Frontstretch’s Truck Series content is presented by American Trucks
Austin Cindric will race for a championship in his rookie NASCAR Camping World Truck Series season Friday at Homestead-Miami Speedway.
But how he got here has raised questions on his chances to win it all.
Following a hard crash by playoff contender Ben Rhodes last weekend at Phoenix International Raceway — one that began off the front bumper of Cindric entering Turn 1 — the Brad Keselowski Racing driver yet again has found himself with a target on his back entering the Ford EcoBoost 200, the series’ season finale.
Rhodes, who was racing Cindric for the final spot in the Championship 4 before the crash, seemed level-headed after the accident. But things were still heated from the remainder of the No. 27 ThorSport Racing camp last Friday night.
“That was their chance to contend for a title, I can understand anyone being frustrated at that point,” Cindric said during Thursday’s Championship 4 media day. “The way they handled it probably wasn’t the cleanest, but you have to move on from that. They waited around our trailer to confront me after the race, threatened to crash me in Homestead. It’s blind frustration and you have to move on from it.”
The controversial accident wasn’t between two strangers. On the contrary, Cindric and Rhodes have cultivated a friendly relationship. Their racing past spans from Legend Car battles to week-to-week pre-race conversations.
“I always feel like every driver has a go-to driver to go sit next to during the introductions and Ben was my go-to person,” he said. “We’d sit there and talk with Justin Haley and those guys.
“We grew up racing in Legend Cars and Bandoleros. I’d hate to see him think the wrong thing. I’ve reached out to Ben, called, and it went straight to voicemail. Basically, made sure [to say], ‘Hey, there was no intent for anything to happen. It was just a racing deal.’ Watching his postrace interview, I think he understood that. I’d love to catch up with him over the weekend.”
Keeping one eye on Rhodes — at least during driver introductions — Cindric has all hands on deck for race day. That’s where he hopes to become only the second rookie to win a Truck Series championship since the series’ start in 1996.
“I can’t be concerned about any of it because I’ve got a lot bigger fish to fry right now,” he said. “I’m in the Championship 4. This is the biggest opportunity of my career. It’s frustrating because I wanted to race our way in, I didn’t want something like that to happen. It was a racing deal and I think everyone understands that.”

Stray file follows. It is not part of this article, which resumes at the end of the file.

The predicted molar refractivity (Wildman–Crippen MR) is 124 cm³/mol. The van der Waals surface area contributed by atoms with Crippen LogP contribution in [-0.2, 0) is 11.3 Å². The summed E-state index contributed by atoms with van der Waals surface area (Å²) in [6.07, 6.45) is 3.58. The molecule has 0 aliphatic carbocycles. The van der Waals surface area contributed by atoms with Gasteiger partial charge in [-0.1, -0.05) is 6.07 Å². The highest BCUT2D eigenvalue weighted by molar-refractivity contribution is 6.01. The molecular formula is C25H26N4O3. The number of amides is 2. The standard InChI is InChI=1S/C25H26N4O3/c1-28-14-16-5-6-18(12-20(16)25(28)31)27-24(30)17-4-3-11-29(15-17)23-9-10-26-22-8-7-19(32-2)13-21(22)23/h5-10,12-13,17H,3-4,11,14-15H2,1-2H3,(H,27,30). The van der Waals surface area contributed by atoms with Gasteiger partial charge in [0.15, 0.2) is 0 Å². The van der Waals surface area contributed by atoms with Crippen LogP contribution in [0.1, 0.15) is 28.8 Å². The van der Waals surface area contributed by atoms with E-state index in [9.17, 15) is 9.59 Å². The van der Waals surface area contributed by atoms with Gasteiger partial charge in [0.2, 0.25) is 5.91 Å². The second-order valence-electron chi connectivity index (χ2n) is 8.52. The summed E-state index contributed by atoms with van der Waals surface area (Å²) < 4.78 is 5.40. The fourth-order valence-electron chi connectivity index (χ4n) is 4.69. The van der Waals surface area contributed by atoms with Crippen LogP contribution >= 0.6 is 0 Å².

It’s also a big moment for BKR, approaching their final race in the series before closing its doors at year’s end. The 19-year-old relishes in the opportunity to bring team owner Brad Keselowski the big trophy to cap it off.
“To win the championship for BKR in their final race, final shot at the championship, Ford Championship Weekend. It would be huge,” he said. “It’d be a pretty big party in Statesville at the shop, a huge day.”
Cindric owns the worst average finish of the Championship 4 alongside Matt Crafton, Johnny Sauter, and Christopher Bell. But the teenager is confident of the team’s potential on the 1.5-mile track at Homestead.
“We’re more than capable,” he said. “We’re definitely the underdog and I love that. Who doesn’t love rooting for the underdog, right? BKR has brought great stuff to Homestead in the past, Tyler [Reddick] finished second there last year. We have the equipment to do it, it’s just about me figuring it out and getting the most out of it.”
With this being BKR’s final race, Cindric hopes to return to a schedule of various racing disciplines in 2018. At the moment, he has no full-time Truck Series plans entering Homestead.
“I’d love to continuing being as diverse as I have been,” he said. The teenager has raced everything from sports cars to rally. “That’s been my hallmark, something that makes me different than the young drivers I race against. To say I’ve raced and won in multiple different disciplines, and to be able to do that during a year, has been really cool.
“I committed myself to NASCAR this year. I left quite a few good opportunities in sports car racing to come to NASCAR. At my age, this is the time to go NASCAR racing. You have to ride that wave as long as you can.”
About the author
Growing up in Easton, Pa., Zach Catanzareti has grown his auto racing interest from fandom to professional. Joining Frontstretch in 2015, Zach enjoys nothing more than being at the track, having covered his first half-season of 18 races in the Monster Energy NASCAR Cup Series in 2017. With experience behind the wheel, behind the camera and in the media center, he thrives on being an all-around reporter.
A daily email update (Monday through Friday) providing racing news, commentary, features, and information from Frontstretch.com
We hate spam. Your email address will not be sold or shared with anyone else.